In John iii. 6, the expression, "That which is born of the flesh is flesh," means that every product of the flesh is of a fleshly nature; and "that which is born of the Spirit is spirit," means that every product of the Spirit is of a spiritual nature. The last word "spirit" in this verse does not mean a distinct substance, a separate created spiritual being in our spirits, any more than the language of Christ in John vi. 63, "The words that I speak unto you, they are spirit and they are life," means that the words of Jesus are a separate created spirit; the term "Spirit," in this last expression, and the last term "spirit" in John iii. 6, means, as shown in Liddell and Scott's Greek-English Lexicon, "The Divine afflatus or influence exercised on the thoughts and sentiments of men," "the grace of regeneration, which is called spirit, from its Author, the Spirit of God, its seat, the spirit of man, and its nature, which is spiritual, and constitutes men spiritual men." (See 1 Cor. vi. 17.)

"Is born" in 1 John v. 1 ("Whosoever believeth that Jesus is the Christ is born of God,") should be "has been born," for the verb in the original is in the perfect tense, showing plainly that the new birth goes before and causes faith; just as in John i. 13 the verb "were born" is in the aorist or past tense. In John i. 12, the word rendered "power," should be rendered, as in the margin, "right" or "privilege," or "prerogative," as it is rendered in both the oldest and the newest versions; and the verb rendered "become," is, in a similar use, rendered "be" in Matt. v. 45; and "the privilege of being the sons of God given to believers in Christ," means the realizing or experimental sense of being adopted into the family of God (Rom. viii. 14, 15; Gal. iv. 6; 1 John iii. 1; Eph. i. 5-14); for believers in Christ are said in the 13th verse (John i.) to have been already born of God.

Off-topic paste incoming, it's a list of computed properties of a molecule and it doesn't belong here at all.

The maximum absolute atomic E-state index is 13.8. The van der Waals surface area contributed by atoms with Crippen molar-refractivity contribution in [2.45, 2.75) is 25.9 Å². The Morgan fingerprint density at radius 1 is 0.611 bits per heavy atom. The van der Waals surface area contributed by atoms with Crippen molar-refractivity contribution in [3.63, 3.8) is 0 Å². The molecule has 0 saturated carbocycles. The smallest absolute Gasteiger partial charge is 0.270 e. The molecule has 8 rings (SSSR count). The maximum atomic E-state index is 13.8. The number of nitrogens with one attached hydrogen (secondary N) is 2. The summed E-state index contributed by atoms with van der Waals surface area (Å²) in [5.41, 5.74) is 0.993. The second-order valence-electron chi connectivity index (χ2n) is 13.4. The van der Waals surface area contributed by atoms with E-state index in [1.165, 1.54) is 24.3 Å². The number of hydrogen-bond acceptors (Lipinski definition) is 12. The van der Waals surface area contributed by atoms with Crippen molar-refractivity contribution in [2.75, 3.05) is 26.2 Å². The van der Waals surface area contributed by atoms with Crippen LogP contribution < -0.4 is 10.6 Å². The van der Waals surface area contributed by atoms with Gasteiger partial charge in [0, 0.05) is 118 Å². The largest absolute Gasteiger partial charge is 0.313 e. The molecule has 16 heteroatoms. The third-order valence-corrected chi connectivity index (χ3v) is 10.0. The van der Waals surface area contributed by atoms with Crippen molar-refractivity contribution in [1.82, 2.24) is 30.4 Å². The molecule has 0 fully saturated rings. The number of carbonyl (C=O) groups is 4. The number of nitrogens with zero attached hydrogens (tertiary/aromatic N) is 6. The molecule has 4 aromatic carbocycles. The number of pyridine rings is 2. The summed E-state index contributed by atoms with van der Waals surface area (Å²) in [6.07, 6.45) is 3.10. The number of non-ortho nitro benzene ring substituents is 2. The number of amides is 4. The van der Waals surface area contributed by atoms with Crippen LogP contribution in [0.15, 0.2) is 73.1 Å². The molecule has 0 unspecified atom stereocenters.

The term "water," in John iii. 5 ("Except a man be born of water and of the Spirit, he cannot enter into the kingdom of God,") refers to the reviving and purifying power of the Spirit, as shown by John vii. 38, 39; Isa. xliv. 3; Ezek. xlvii. 9; Eph v. 26, 27; Tit. iii. 5; 1 John v. 8; Rev. i. 5, 6; xxii. 1. In the three other places in this conversation with Nicodemus, where Christ mentions the new birth, He does not speak of water (John iii. 3, 6, 8); neither does John, in speaking of the new birth, in either his Gospel or his Epistles (unless the new birth is meant by the term "water" in 1 John v. 8); material water is no more necessary to the new birth than are material fire, air, oil, or doves, all of which are used in the Scriptures as emblems of the Holy Spirit (Matt. iii. 11; Acts ii. 3, 4; John iii. 8; Ezek xxxvii. 9; Exod. xxx. 25; Isa. lxi. 1; John i. 32). The word kai rendered "and" in John iii. 5, in the phrase "water and Spirit," means "even," like the Latin etiam, 103 times in the Greek New Testament, and so it seems to mean here, "water even the Spirit," "even the Spirit" being added as an explanation of the term "water"--Paul's language in Tit. iii. 5, "The washing of regeneration and renewing of the Holy Ghost," being an inspired explanation of Christ's phrase, "being born of the water and the Spirit." "Being born again or from above" in the 3d verse (of John iii.) is the same as "being born of water and the Spirit" in the 5th verse; and "seeing the kingdom" in the 3d verse means experiencing, participating in, enjoying the kingdom of God, as the verb rendered to see has this meaning in John iii. 36; viii. 51; Luke xvii. 22; and 1 Pet. iii. 10; so that the meaning is really the same, in substance, as "entering into the kingdom of God," in the 5th verse.